Let us remember that the current broadcasting system has served Canadians well for decades. It has fostered the emergence of strong national creative and cultural industries. It has supported the delivery of original content that reflects our identity and our values. Bill aims to preserve that legacy. However, it also aims to include many new players and new activities. It must therefore take an approach designed to include online broadcasters and ensure their equitable contribution.
With this bill, we want to make the diversity of Canadian voices resonate more clearly: francophone and anglophone voices, the voices of minority communities, Indigenous voices; and the voices of all communities across the country, including ethnocultural communities, racialized communities, and others that are too often underrepresented on the screen and elsewhere.
I want to make it clear that this bill is not intended to change the regulatory structure in broadcasting. Rather, it is intended to update the objectives of the legislation and the tools of the CRTC. It therefore preserves the autonomy conferred on the CRTC to implement the appropriate regulations and achieve the objectives of the Act. This autonomy is all the more important as the broadcasting system begins to incorporate new players with different business models, and as the system continues to evolve.
This bill does not address the regulation of online hate nor the equitable compensation of journalists by the web giants, as these are not strictly broadcasting issues; however, I intend to introduce two more bills on these issues in the near future. In due course, I will be pleased to appear before your committee regarding these other bills, always in the spirit of constructive co-operation.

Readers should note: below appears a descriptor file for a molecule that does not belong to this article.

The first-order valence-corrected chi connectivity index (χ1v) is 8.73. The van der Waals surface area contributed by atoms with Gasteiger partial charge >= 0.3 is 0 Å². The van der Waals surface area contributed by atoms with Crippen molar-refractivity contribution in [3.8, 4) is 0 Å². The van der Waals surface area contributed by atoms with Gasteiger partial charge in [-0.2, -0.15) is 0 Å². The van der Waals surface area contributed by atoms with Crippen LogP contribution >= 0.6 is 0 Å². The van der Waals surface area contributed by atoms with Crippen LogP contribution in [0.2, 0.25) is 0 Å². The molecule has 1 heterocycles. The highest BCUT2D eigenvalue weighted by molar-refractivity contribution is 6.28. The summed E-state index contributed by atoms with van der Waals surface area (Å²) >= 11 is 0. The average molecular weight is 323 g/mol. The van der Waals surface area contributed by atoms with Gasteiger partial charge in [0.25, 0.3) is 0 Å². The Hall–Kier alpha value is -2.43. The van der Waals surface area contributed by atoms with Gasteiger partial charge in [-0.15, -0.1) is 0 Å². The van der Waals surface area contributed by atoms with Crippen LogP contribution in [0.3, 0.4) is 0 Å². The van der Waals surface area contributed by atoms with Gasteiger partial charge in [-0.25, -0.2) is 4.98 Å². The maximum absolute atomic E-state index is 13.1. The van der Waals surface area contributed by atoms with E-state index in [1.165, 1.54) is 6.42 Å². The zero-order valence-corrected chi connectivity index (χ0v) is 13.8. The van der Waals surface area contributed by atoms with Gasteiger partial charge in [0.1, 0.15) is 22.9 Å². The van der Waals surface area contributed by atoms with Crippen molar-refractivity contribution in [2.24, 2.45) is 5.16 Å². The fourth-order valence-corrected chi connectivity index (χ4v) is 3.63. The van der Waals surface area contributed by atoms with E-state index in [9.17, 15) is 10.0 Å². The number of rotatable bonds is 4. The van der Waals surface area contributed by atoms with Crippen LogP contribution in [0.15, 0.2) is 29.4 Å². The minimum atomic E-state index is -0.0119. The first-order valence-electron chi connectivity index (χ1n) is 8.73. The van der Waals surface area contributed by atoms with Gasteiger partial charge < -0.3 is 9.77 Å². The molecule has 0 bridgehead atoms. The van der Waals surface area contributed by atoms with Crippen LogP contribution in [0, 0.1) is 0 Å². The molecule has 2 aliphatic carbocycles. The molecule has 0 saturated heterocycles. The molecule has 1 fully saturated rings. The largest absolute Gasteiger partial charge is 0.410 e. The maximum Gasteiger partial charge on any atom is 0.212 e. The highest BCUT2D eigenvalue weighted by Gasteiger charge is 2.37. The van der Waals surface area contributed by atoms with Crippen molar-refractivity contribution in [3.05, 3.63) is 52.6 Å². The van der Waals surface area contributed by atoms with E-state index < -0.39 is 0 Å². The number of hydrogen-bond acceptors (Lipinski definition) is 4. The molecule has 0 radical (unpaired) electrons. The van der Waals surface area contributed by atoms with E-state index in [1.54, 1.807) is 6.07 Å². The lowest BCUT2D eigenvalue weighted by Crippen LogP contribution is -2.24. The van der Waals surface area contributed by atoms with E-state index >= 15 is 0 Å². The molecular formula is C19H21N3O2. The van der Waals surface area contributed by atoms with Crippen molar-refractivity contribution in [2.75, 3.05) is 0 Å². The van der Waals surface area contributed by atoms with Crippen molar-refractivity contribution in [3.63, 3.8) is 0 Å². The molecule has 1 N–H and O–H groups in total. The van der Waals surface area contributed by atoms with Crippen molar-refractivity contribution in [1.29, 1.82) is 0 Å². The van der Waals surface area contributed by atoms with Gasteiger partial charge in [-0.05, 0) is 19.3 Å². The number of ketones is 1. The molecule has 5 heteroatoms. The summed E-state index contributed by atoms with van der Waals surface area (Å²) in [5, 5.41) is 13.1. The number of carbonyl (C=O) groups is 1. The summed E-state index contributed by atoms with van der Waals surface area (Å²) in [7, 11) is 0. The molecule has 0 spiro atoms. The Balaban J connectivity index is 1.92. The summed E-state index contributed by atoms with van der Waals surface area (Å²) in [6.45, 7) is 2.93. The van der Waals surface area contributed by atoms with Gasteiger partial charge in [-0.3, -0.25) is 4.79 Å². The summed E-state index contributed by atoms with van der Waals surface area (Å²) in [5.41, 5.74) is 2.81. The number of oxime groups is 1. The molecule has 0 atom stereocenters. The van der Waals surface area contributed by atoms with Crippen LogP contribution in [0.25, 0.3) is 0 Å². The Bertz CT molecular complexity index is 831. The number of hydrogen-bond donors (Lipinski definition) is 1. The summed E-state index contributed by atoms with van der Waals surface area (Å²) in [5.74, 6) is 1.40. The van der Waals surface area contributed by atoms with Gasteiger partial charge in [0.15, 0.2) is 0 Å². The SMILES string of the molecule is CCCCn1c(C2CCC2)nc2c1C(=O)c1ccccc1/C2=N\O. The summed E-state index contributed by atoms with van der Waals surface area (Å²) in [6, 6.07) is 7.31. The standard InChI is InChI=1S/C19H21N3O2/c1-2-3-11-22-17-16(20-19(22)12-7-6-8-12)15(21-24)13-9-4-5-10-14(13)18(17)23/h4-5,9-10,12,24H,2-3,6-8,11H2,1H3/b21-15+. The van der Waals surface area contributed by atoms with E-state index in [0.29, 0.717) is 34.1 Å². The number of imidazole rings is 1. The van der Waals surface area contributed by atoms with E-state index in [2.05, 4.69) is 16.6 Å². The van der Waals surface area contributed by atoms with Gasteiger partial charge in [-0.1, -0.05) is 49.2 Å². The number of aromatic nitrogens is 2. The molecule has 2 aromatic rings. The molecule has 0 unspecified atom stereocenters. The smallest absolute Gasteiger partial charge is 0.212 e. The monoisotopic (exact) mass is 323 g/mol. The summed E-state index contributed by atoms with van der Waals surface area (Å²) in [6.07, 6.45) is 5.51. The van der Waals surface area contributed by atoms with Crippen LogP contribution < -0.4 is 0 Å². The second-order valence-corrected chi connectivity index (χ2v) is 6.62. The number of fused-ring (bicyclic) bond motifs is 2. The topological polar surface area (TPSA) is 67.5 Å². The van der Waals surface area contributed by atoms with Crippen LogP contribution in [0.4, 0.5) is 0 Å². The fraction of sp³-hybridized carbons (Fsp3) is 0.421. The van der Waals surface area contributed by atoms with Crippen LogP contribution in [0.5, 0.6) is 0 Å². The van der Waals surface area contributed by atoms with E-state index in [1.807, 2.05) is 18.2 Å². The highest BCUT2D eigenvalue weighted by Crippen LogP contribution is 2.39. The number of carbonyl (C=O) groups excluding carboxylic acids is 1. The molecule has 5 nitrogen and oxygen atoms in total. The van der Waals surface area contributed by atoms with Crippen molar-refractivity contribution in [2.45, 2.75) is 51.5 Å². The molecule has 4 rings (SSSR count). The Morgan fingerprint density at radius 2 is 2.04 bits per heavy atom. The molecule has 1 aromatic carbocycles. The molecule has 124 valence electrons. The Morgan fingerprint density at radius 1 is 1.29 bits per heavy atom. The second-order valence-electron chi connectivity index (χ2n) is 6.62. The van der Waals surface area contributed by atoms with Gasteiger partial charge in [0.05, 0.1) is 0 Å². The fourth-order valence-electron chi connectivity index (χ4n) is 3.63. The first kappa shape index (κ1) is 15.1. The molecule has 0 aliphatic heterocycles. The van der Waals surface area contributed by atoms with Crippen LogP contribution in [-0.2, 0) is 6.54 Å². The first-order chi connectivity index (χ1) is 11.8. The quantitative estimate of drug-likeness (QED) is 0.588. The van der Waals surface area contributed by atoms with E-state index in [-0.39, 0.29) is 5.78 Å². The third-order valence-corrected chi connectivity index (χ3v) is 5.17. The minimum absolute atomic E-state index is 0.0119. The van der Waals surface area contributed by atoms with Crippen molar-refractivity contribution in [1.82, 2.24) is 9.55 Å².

I will be pleased to provide you with the Order in Council that we intend to issue following the passage of the bill. Please note, however, that this Order in Council was drafted prior to the introduction of the bill. It may therefore be redrafted as a result of amendments to Bill between now and Royal Assent.
As well, in the interest of transparency and as required by law, the Order will undergo a period of public consultation to invite feedback from Canadians.
I invite you to use the Order in Council as background material for your study, but to focus your efforts on the bill itself. Because that is the legislation that will be with us for several decades and will ensure the sustainability of the broadcasting sector. Over the years, governments will come and go, and will issue various Orders in Council to the CRTC as they respond to changing circumstances.
Finally, I would like to clarify the following situation. When I appeared on November 5, 2020, the member for Richmond—Arthabaska asked me what calculations the department had used to determine that the additional investments in Canadian content through digital television broadcasts would amount to $830 million. On December 11, 2020, the department provided the clerk of the Standing Committee on Canadian Heritage with the answers to the questions asked at the meetings of October 30 and November 5, 2020, including the one dealing with the calculation of the $830 million. At my last appearance before the committee—
My thanks also to the Minister and his colleagues for joining us.
Allow me to correct some of the Minister's comments, or at least to describe them as I see them.